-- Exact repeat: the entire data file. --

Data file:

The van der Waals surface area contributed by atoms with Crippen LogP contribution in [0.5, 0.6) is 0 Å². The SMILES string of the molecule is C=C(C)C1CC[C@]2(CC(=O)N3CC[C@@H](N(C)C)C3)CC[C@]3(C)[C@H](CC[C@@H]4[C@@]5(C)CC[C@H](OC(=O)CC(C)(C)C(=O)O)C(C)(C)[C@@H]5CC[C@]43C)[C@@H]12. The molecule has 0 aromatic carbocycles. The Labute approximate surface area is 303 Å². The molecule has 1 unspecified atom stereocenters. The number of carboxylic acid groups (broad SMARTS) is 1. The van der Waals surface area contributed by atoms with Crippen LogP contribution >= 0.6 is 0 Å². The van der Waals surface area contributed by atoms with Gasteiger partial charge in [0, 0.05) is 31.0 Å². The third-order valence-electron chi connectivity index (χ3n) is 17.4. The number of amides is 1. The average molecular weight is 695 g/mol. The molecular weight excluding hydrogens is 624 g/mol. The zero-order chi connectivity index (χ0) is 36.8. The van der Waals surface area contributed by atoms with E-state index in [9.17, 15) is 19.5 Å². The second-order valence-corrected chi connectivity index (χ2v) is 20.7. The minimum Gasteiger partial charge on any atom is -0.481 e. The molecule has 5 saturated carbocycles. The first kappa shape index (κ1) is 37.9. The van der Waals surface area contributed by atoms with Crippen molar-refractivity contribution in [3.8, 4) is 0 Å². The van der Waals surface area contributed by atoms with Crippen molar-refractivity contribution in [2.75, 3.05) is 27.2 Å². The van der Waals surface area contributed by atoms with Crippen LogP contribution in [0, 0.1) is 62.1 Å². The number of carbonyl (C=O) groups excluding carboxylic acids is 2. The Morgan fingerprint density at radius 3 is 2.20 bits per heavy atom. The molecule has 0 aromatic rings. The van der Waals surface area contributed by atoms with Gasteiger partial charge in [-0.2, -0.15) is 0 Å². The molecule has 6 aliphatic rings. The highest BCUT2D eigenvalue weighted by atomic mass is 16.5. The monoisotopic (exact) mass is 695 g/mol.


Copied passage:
The van der Waals surface area contributed by atoms with Crippen LogP contribution in [0.5, 0.6) is 0 Å². The SMILES string of the molecule is C=C(C)C1CC[C@]2(CC(=O)N3CC[C@@H](N(C)C)C3)CC[C@]3(C)[C@H](CC[C@@H]4[C@@]5(C)CC[C@H](OC(=O)CC(C)(C)C(=O)O)C(C)(C)[C@@H]5CC[C@]43C)[C@@H]12. The molecule has 0 aromatic carbocycles. The Labute approximate surface area is 303 Å². The molecule has 1 unspecified atom stereocenters. The number of carboxylic acid groups (broad SMARTS) is 1. The van der Waals surface area contributed by atoms with Crippen LogP contribution >= 0.6 is 0 Å². The van der Waals surface area contributed by atoms with Gasteiger partial charge in [0, 0.05) is 31.0 Å². The third-order valence-electron chi connectivity index (χ3n) is 17.4. The number of amides is 1. The average molecular weight is 695 g/mol. The molecular weight excluding hydrogens is 624 g/mol. The zero-order chi connectivity index (χ0) is 36.8. The van der Waals surface area contributed by atoms with E-state index in [9.17, 15) is 19.5 Å². The second-order valence-corrected chi connectivity index (χ2v) is 20.7. The minimum Gasteiger partial charge on any atom is -0.481 e. The molecule has 5 saturated carbocycles. The first kappa shape index (κ1) is 37.9. The van der Waals surface area contributed by atoms with Crippen molar-refractivity contribution in [3.8, 4) is 0 Å². The van der Waals surface area contributed by atoms with Crippen molar-refractivity contribution in [2.75, 3.05) is 27.2 Å². The van der Waals surface area contributed by atoms with Crippen LogP contribution in [0, 0.1) is 62.1 Å². The number of carbonyl (C=O) groups excluding carboxylic acids is 2. The Morgan fingerprint density at radius 3 is 2.20 bits per heavy atom. The molecule has 0 aromatic rings. The van der Waals surface area contributed by atoms with Gasteiger partial charge in [-0.2, -0.15) is 0 Å². The molecule has 6 aliphatic rings. The highest BCUT2D eigenvalue weighted by atomic mass is 16.5. The monoisotopic (exact) mass is 695 g/mol.